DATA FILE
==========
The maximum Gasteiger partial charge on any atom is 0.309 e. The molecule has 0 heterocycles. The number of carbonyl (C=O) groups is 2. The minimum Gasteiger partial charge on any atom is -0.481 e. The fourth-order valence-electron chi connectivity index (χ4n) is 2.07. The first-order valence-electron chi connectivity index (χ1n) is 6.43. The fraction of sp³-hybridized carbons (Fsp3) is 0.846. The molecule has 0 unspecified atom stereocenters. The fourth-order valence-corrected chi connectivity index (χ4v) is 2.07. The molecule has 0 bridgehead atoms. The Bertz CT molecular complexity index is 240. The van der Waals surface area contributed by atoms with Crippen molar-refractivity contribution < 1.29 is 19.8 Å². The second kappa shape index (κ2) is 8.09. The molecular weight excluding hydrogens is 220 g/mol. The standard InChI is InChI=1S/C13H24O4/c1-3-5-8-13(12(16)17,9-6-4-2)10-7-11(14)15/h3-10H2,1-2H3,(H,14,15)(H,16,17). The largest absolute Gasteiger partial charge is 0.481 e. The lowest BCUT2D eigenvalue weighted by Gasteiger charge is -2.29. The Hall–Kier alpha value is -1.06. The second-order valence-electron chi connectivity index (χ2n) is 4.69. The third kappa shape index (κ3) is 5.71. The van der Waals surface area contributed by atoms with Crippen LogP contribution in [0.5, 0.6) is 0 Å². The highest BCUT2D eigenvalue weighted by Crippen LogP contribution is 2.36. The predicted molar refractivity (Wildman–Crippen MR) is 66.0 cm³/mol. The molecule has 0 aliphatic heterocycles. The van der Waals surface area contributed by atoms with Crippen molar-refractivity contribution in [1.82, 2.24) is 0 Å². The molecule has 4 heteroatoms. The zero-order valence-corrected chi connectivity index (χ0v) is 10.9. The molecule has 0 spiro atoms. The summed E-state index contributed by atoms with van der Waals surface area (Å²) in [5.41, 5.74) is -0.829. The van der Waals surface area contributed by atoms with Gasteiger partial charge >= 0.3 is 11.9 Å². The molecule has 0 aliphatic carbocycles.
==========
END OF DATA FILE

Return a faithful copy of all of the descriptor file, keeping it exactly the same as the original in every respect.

The maximum Gasteiger partial charge on any atom is 0.309 e. The molecule has 0 heterocycles. The number of carbonyl (C=O) groups is 2. The minimum Gasteiger partial charge on any atom is -0.481 e. The fourth-order valence-electron chi connectivity index (χ4n) is 2.07. The first-order valence-electron chi connectivity index (χ1n) is 6.43. The fraction of sp³-hybridized carbons (Fsp3) is 0.846. The molecule has 0 unspecified atom stereocenters. The fourth-order valence-corrected chi connectivity index (χ4v) is 2.07. The molecule has 0 bridgehead atoms. The Bertz CT molecular complexity index is 240. The van der Waals surface area contributed by atoms with Crippen molar-refractivity contribution < 1.29 is 19.8 Å². The second kappa shape index (κ2) is 8.09. The molecular weight excluding hydrogens is 220 g/mol. The standard InChI is InChI=1S/C13H24O4/c1-3-5-8-13(12(16)17,9-6-4-2)10-7-11(14)15/h3-10H2,1-2H3,(H,14,15)(H,16,17). The largest absolute Gasteiger partial charge is 0.481 e. The lowest BCUT2D eigenvalue weighted by Gasteiger charge is -2.29. The Hall–Kier alpha value is -1.06. The second-order valence-electron chi connectivity index (χ2n) is 4.69. The third kappa shape index (κ3) is 5.71. The van der Waals surface area contributed by atoms with Crippen LogP contribution in [0.5, 0.6) is 0 Å². The highest BCUT2D eigenvalue weighted by Crippen LogP contribution is 2.36. The predicted molar refractivity (Wildman–Crippen MR) is 66.0 cm³/mol. The molecule has 0 aliphatic heterocycles. The van der Waals surface area contributed by atoms with Crippen molar-refractivity contribution in [1.82, 2.24) is 0 Å². The molecule has 4 heteroatoms. The zero-order valence-corrected chi connectivity index (χ0v) is 10.9. The molecule has 0 spiro atoms. The summed E-state index contributed by atoms with van der Waals surface area (Å²) in [5.41, 5.74) is -0.829. The van der Waals surface area contributed by atoms with Gasteiger partial charge >= 0.3 is 11.9 Å². The molecule has 0 aliphatic carbocycles.